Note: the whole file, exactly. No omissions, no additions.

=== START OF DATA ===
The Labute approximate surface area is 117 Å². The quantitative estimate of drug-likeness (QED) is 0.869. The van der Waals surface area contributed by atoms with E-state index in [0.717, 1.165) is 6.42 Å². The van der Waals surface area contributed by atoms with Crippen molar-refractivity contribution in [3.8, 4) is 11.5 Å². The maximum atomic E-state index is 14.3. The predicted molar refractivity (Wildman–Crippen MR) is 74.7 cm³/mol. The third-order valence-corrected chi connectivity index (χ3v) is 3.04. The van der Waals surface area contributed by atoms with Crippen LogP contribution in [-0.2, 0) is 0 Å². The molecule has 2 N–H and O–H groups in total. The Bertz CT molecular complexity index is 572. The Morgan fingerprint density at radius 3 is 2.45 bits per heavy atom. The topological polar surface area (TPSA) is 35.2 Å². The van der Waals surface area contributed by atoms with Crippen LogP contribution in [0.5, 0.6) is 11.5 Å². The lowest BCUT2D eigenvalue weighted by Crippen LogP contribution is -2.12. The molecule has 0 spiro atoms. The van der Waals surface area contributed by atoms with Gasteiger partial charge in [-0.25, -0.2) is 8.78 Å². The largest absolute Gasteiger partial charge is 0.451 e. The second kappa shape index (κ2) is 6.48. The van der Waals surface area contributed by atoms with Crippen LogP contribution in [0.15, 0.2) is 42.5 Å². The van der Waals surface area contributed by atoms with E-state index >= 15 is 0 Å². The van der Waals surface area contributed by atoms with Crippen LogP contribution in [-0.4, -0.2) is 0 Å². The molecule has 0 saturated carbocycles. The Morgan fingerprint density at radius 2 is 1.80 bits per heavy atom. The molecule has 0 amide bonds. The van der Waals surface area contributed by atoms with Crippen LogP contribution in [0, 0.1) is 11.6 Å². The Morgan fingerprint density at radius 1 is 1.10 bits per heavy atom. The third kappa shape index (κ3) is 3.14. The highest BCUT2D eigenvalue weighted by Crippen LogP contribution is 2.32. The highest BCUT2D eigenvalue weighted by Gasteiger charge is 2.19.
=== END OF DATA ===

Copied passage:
The Labute approximate surface area is 117 Å². The quantitative estimate of drug-likeness (QED) is 0.869. The van der Waals surface area contributed by atoms with E-state index in [0.717, 1.165) is 6.42 Å². The van der Waals surface area contributed by atoms with Crippen molar-refractivity contribution in [3.8, 4) is 11.5 Å². The maximum atomic E-state index is 14.3. The predicted molar refractivity (Wildman–Crippen MR) is 74.7 cm³/mol. The third-order valence-corrected chi connectivity index (χ3v) is 3.04. The van der Waals surface area contributed by atoms with Crippen LogP contribution in [-0.2, 0) is 0 Å². The molecule has 2 N–H and O–H groups in total. The Bertz CT molecular complexity index is 572. The Morgan fingerprint density at radius 3 is 2.45 bits per heavy atom. The topological polar surface area (TPSA) is 35.2 Å². The van der Waals surface area contributed by atoms with Crippen LogP contribution in [0.5, 0.6) is 11.5 Å². The lowest BCUT2D eigenvalue weighted by Crippen LogP contribution is -2.12. The molecule has 0 spiro atoms. The van der Waals surface area contributed by atoms with Gasteiger partial charge in [-0.25, -0.2) is 8.78 Å². The largest absolute Gasteiger partial charge is 0.451 e. The second kappa shape index (κ2) is 6.48. The van der Waals surface area contributed by atoms with Crippen LogP contribution in [0.15, 0.2) is 42.5 Å². The van der Waals surface area contributed by atoms with E-state index >= 15 is 0 Å². The van der Waals surface area contributed by atoms with Crippen LogP contribution in [-0.4, -0.2) is 0 Å². The molecule has 0 saturated carbocycles. The Morgan fingerprint density at radius 2 is 1.80 bits per heavy atom. The molecule has 0 amide bonds. The van der Waals surface area contributed by atoms with Crippen LogP contribution in [0, 0.1) is 11.6 Å². The Morgan fingerprint density at radius 1 is 1.10 bits per heavy atom. The third kappa shape index (κ3) is 3.14. The highest BCUT2D eigenvalue weighted by Crippen LogP contribution is 2.32. The highest BCUT2D eigenvalue weighted by Gasteiger charge is 2.19.